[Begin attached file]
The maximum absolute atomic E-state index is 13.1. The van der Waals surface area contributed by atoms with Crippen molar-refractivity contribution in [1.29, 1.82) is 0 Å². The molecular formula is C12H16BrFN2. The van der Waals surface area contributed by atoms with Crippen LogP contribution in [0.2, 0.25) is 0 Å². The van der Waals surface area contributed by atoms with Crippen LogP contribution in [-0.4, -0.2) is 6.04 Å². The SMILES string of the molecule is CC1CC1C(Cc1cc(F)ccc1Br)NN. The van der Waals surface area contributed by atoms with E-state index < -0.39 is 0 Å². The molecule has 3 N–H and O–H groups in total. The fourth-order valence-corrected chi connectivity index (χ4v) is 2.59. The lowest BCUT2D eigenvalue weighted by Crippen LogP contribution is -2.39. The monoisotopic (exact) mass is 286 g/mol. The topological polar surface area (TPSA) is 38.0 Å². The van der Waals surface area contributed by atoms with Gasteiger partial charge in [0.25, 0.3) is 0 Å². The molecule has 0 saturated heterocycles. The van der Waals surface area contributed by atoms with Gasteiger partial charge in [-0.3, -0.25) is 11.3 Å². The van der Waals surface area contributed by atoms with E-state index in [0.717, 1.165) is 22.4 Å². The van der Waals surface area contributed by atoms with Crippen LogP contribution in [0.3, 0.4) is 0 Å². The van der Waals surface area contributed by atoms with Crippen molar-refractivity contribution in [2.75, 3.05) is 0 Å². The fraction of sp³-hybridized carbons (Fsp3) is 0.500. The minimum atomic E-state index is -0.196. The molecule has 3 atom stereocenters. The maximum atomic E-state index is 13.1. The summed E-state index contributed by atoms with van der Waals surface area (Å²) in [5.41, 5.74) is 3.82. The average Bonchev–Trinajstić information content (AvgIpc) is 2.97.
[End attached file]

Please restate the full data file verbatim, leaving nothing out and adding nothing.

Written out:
The maximum absolute atomic E-state index is 13.1. The van der Waals surface area contributed by atoms with Crippen molar-refractivity contribution in [1.29, 1.82) is 0 Å². The molecular formula is C12H16BrFN2. The van der Waals surface area contributed by atoms with Crippen LogP contribution in [0.2, 0.25) is 0 Å². The van der Waals surface area contributed by atoms with Crippen LogP contribution in [-0.4, -0.2) is 6.04 Å². The SMILES string of the molecule is CC1CC1C(Cc1cc(F)ccc1Br)NN. The van der Waals surface area contributed by atoms with E-state index < -0.39 is 0 Å². The molecule has 3 N–H and O–H groups in total. The fourth-order valence-corrected chi connectivity index (χ4v) is 2.59. The lowest BCUT2D eigenvalue weighted by Crippen LogP contribution is -2.39. The monoisotopic (exact) mass is 286 g/mol. The topological polar surface area (TPSA) is 38.0 Å². The van der Waals surface area contributed by atoms with Gasteiger partial charge in [0.25, 0.3) is 0 Å². The molecule has 0 saturated heterocycles. The van der Waals surface area contributed by atoms with Gasteiger partial charge in [-0.3, -0.25) is 11.3 Å². The van der Waals surface area contributed by atoms with E-state index in [0.717, 1.165) is 22.4 Å². The van der Waals surface area contributed by atoms with Crippen LogP contribution in [0.3, 0.4) is 0 Å². The van der Waals surface area contributed by atoms with Crippen molar-refractivity contribution in [2.75, 3.05) is 0 Å². The fraction of sp³-hybridized carbons (Fsp3) is 0.500. The minimum atomic E-state index is -0.196. The molecule has 3 atom stereocenters. The maximum atomic E-state index is 13.1. The summed E-state index contributed by atoms with van der Waals surface area (Å²) in [5.41, 5.74) is 3.82. The average Bonchev–Trinajstić information content (AvgIpc) is 2.97.